So, what am I gonna do? I contacted my advisor and we agreed I should probably go for a B.A in compsci rather than a B.Sc. Yeah, a B.A isn’t as impressive, but the thing is, it would be a lot easier in terms of the difficulty of courses, *and* it would require less coursework generally–so that means I could finish up my studies much earlier, which means I’d spend much less money! And while a B.A doesn’t look quite as good to employers as a B.Sc, it doesn’t look too bad either–the math is lighter, but I still have to take a few pretty tough Compsci courses. So I think it should benefit me in the long run, at least a little bit. Thus, after this, my schedule will look like this:

Summer: Intro to Compsci Part 2, Easy Calculus Part 2

After that, I’ll have the basic stuff down, and for a B.A, I’ll just have to take some courses in logic, software programming, and database programming, and then 4 relatively advanced (300 level) compsci courses. Aside from that, I just need to take a couple more easy, low-level science or math courses and I should be set.

Now, a brief word to those who *might* mock me for this. Nobody I know, of course–I’ve not many enemies these days, and pretty much everyone who reads this blog is a friend. But there are elitists out there who’d probably proclaim me a failure for going back down to the easier calc courses rather than sticking with the normal ones.

I don’t see any point in paying attention to such people, and not just because, as I said, none have actually shown up around me. See, for those kinds of elitists would probably call me a failure *no matter what I did.* Yeah, I guess I just wasn’t smart (or driven) enough to cut it in normal calc. But what if I was? Such people would make fun of me for not being good enough for advanced (Honors) calc. And what if, somehow, I managed to make the grade in honors calc? Then they’d STILL say I was a loser for not going on to graduate-level math, or whatever, on and on without end unless I ended up being the next Einstein or Leibniz.

That’s the thing with those folks–typically STEM nerds who think every other field of study is “useless”. There’s no real point in trying to impress them because they’re fundamentally playing a no-win game, and as I’ve repeatedly said, nothing is more pointless than no-win games. The only measure of ability you should care about is putting your skills to good use, whether or not you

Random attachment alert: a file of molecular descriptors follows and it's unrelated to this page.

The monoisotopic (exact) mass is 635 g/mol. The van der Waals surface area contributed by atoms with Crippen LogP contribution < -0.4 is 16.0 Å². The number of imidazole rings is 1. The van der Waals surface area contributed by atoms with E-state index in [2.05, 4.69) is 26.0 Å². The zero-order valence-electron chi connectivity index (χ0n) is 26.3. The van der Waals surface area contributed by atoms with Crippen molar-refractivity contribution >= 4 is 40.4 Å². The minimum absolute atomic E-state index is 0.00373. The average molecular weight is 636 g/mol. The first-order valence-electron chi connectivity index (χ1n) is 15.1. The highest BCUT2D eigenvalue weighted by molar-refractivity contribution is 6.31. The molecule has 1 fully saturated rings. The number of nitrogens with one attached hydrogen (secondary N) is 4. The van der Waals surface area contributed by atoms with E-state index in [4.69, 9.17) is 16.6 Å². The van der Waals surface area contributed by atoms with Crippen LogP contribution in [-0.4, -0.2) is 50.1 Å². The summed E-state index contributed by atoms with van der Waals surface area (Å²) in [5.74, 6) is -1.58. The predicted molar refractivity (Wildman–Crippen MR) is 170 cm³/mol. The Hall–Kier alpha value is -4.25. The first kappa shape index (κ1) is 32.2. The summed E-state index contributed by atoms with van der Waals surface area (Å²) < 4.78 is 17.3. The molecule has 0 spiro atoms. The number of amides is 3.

Now, it’s true I wasn’t even thinking of “proving the haters wrong” when I decided to give math another shot during my second runthrough of college. As y’all know, my primary concern was to challenge *myself,* to see if I could surpass my own limits. And on that front, I succeeded–if you’d told me in high school I was even capable of doing beginner-level calculus, I never would have believed you (and I *did* pass the normal calc course, it’s not like I failed). But I’m just saying this here not only to ward off such elitists if they should come by, but also to give support to anyone else who either thinks or knows they’re not much for math. If you’re someone who’s not that great at the subject and you come across this entry, just keep in mind what I said above–that the sort of people who look down on you for “not being good at math” would look down on you no matter what happens. So don’t pay them the least amount of mind. If you wanna get better at math, give it a shot, and you may succeed far more than your detractors expect. And if you just don’t care about math, that’s cool too. Find something you do care about and get good at that, whether it’s history or art or whatever. STEM dweebs can mock such subjects for being “insufficiently rigorous” or “not very lucrative,” but if you can make a living doing them, that’s all you need.

And that’s it for this entry. Next up: Some general advice that helped me do a little better in the ‘normal’ calc course–even if it couldn’t get me an A, it saved me from a C- or lower!

3 comments

  1. I am a math genius neither. Yes, if I put a lot of effort to it, I can do very well. But self knowledge is the most important knowledge one can have. Anyway, I wish you the best for your studies.

    1. Thanks friend! I definitely agree with you there, self-knowledge doesn’t get a lot of press but it’s very important.